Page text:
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Rut fight club
– Hunting Experiences

I visited Poronui in early March, and the date coincided with the shift in the male population from buddies to rivals and eventually fighting foes. Some stags and bucks were still stripping velvet, most were grazing vigorously to put on body weight, many were still tagging along with male buddies, but several others, mainly red stags, were on their own looking frustrated and emitting the first roars or calls of the season.

Poronui was on the cusp of the rut, and over the next two months, all of the mature males would be joining the fight club. The only company the males wanted was of the female kind, and woe betide any other male who intruded on his rutting territory or harassed females he perceived to be his. Winner takes all, and the loser gets nothing.

The first males to suffer rutting angst are the red stags from around mid-March, then the fallow and sika in April, and lastly the rusa in July/August. The fighting begins as sparring amongst the younger males, then a bit of more serious pushing and shoving amongst older animals, then when mature rivals are evenly matched it can be a full-on attack with no holds barred.

I recently read an article that stated the red stag has the most potent weapons of virtually any animal on the planet. They are designed to spear and thrust deeply, and should they enter the stomach or flank of a defeated rival the result may be fatal.

Here in New Zealand there have been occasional instances of farmers being killed by a domestic red stag when attacked in a paddock during the rut. And, indeed one or two stags on the hill have given me that ‘you owe me money’ look that sees me checking out the best escape route.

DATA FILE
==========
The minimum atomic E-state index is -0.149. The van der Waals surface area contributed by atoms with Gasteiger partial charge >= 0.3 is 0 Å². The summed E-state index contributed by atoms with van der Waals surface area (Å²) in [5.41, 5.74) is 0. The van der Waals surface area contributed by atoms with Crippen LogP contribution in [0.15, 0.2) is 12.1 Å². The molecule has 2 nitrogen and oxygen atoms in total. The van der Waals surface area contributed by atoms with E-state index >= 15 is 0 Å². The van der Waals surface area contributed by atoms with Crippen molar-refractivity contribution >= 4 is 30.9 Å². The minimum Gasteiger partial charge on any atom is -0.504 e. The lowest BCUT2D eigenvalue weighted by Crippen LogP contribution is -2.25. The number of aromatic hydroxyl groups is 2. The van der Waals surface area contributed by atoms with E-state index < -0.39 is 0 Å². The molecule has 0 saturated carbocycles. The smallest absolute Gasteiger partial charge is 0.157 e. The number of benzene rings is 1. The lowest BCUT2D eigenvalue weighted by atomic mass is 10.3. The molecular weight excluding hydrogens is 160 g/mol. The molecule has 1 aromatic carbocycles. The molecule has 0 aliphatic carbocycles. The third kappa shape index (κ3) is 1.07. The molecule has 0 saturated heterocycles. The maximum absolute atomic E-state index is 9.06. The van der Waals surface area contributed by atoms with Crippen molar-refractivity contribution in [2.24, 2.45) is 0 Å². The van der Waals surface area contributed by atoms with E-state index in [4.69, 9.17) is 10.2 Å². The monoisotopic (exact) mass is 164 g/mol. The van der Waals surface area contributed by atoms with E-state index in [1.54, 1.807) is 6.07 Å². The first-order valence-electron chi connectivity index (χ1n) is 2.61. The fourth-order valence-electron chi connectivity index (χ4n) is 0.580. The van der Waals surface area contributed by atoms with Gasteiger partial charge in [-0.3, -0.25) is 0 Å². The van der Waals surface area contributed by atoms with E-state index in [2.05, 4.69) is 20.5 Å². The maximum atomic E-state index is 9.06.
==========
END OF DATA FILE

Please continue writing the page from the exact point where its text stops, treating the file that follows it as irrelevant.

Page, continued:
Fallow, sika, and rusa may not have the same array of killing tines when fighting, but these species are equally aggressive. This aggression has often seen sika chase off reds, and fallow and rusa fight to the death. Hunters visiting Poronui during March through to August will likely have the opportunity to view this amazing spectacle.

Of all the species I have encountered when hunting, it is the fallow that seems to end up with the most injuries. Perforated and ripped ears, lost eyes, broken antlers and tines, edema and hematoma, scars, limps, swollen limbs, and a serious loss of condition.

All of the species ignore injuries during the rut.  Nothing gets in the way of the drive to procreate.


Greg Morton
One of New Zealand’s longest hunting/fishing profile journalists. Outdoors writer since 1987. Past positions include New Zealand correspondent for The Hunting Report; The Bird Hunting Report, and The Angling Report, and writing a regular hunting article for New Zealand Outdoor for 30 years. Presently writes a monthly article named Fair Chase for New Zealand Fishing News and a hunting blog for Poronui, while continuing his passion for hunting, fishing, and wildlife photography. Lives in Alexandra, Central Otago.
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